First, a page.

Problem solved, then. Manchester United dropped Wayne Rooney and, suddenly, all is rosy. He was the sole cause of the malaise, apparently. Just Wayne. Only Wayne. Always Wayne. It has been this way for some while now.
‘We are all trying to help Wayne as much as we can,’ David Moyes once told the assembled media. ‘You should understand that, and he should be respected. He needs breathing space. I thought he looked nervous when he came on today.’
Moyes at Manchester United? No. Moyes at Everton. Rooney was 17 at the time and had been criticised for failing to meet expectations in what was his 11th appearance for the club; 710 games on and nothing has changed.
So, yes, Manchester United looked good without Rooney at the weekend.
Well, they also looked good without Henrikh Mkhitaryan failing to close down on the right flank; and without Daley Blind getting caught on the hop at centre half; and without Luke Shaw not getting tight enough to his man at left back; and without Anthony Martial caught in possession as he was at Watford; and without Marouane Fellaini clumsily conceding a penalty.
It wasn’t just Rooney who was missing against Leicester. Mkhitaryan, Shaw, Martial and Fellaini didn’t start, either — and Blind was shifted to full back. Yet it is Rooney’s absence that has transformed United’s fortunes, just as it was Rooney’s presence that amounted to three straight defeats previously. If only life were that simple.
‘Sempre Butcher,’ the great Italian manager Enzo Bearzot would say, when contemplating England’s defence. Always Butcher. And now, sempre Rooney. Always Rooney. If England aren’t functioning, it’s because of Rooney. If Manchester United lose: Rooney.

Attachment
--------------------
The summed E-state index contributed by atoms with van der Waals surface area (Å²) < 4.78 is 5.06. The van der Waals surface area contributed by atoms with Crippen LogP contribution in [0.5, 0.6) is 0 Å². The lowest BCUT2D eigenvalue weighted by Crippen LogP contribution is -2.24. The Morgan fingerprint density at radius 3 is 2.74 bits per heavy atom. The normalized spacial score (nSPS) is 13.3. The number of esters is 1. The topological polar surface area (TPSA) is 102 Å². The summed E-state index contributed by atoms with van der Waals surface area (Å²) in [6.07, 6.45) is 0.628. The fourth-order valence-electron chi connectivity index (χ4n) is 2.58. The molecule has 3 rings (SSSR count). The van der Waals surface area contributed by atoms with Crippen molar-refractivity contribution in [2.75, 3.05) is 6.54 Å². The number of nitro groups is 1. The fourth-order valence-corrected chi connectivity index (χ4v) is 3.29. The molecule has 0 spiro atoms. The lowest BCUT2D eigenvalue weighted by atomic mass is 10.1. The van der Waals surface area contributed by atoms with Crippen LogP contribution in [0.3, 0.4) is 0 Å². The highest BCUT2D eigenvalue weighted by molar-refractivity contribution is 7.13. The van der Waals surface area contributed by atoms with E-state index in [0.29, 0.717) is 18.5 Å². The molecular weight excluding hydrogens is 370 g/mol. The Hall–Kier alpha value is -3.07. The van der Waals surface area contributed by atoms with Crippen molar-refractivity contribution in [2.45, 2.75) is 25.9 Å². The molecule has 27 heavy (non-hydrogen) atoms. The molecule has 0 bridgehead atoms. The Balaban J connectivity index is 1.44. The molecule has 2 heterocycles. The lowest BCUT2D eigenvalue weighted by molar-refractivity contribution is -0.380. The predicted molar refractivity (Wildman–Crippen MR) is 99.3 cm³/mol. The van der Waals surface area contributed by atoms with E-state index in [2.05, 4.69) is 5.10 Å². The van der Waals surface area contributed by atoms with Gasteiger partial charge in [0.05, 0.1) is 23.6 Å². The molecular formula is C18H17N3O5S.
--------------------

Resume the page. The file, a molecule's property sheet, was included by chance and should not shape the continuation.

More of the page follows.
Yet United scored from three poorly-defended corners against Leicester, and Rooney is typically on corner duty. So might he have had three assists had he played? And if that had happened, would it also mean United’s problems are over? Of course not.
Rooney started the season well. He made goals. He scored goals. Yet even then, there were rumblings of dissatisfaction. It is as if judgment has now been passed. Nothing he does can be good enough.
He made the last-minute winner at Hull — but it was the previous goalless 90 minutes that were highlighted. He hit the perfect cross for Zlatan Ibrahimovic against Southampton, but the striker got credit for a chance on a plate.
And then, when Rooney’s form dipped and United faltered, it was all down to him. He should have won a penalty against Manchester City and the goalkeeper should have been sent off. But no credit. He was poor against Watford, but so were a lot of team-mates. No sharing of blame.
It will be this way against Zorya Luhansk of Ukraine tomorrow if Rooney plays. The match will be viewed and skewed through the performance of a solitary figure.
If United struggle, blame Rooney. If United win, Rooney is vindicated. It makes him seem like a problem child, always the centre of attention, always a bigger issue, a bigger headache, than he really is.
Rooney’s dilemma, as Gary Neville pointed out, is that he has played 721 games and is not even 31 yet. It would be miraculous if he still had the energy of 10 years ago — but, at 30, he is not of a mind to contemplate winding down.
He is not ready to be a part-time player, a mentor to Marcus Rashford, an impact substitute, the roles others feel he should embrace.
At Rooney’s age, Ibrahimovic was a handful of games into his first year at Paris Saint-Germain. He left having won four titles, and signed for Manchester United.
So Rooney is not focused on managing the end game. He tried that by moving into midfield last season, only for Jose Mourinho to strangle the idea at birth.
There has been no fall-out between the pair, either. Mourinho told Rooney in advance that he was dropped, respecting his position as captain. Rooney accepted the decision and is determined to get back into the team.
Will he? Probably not against Stoke on Sunday, considering Juan Mata’s form in his No 10 role. But Mata’s history suggests sooner or later he will incur Mourinho’s displeasure and Rooney will get his second chance. At which point, it cannot be just about him again.
The man needs breathing space, even more than the boy did at 17.
EDITED FROM: dailymail.co uk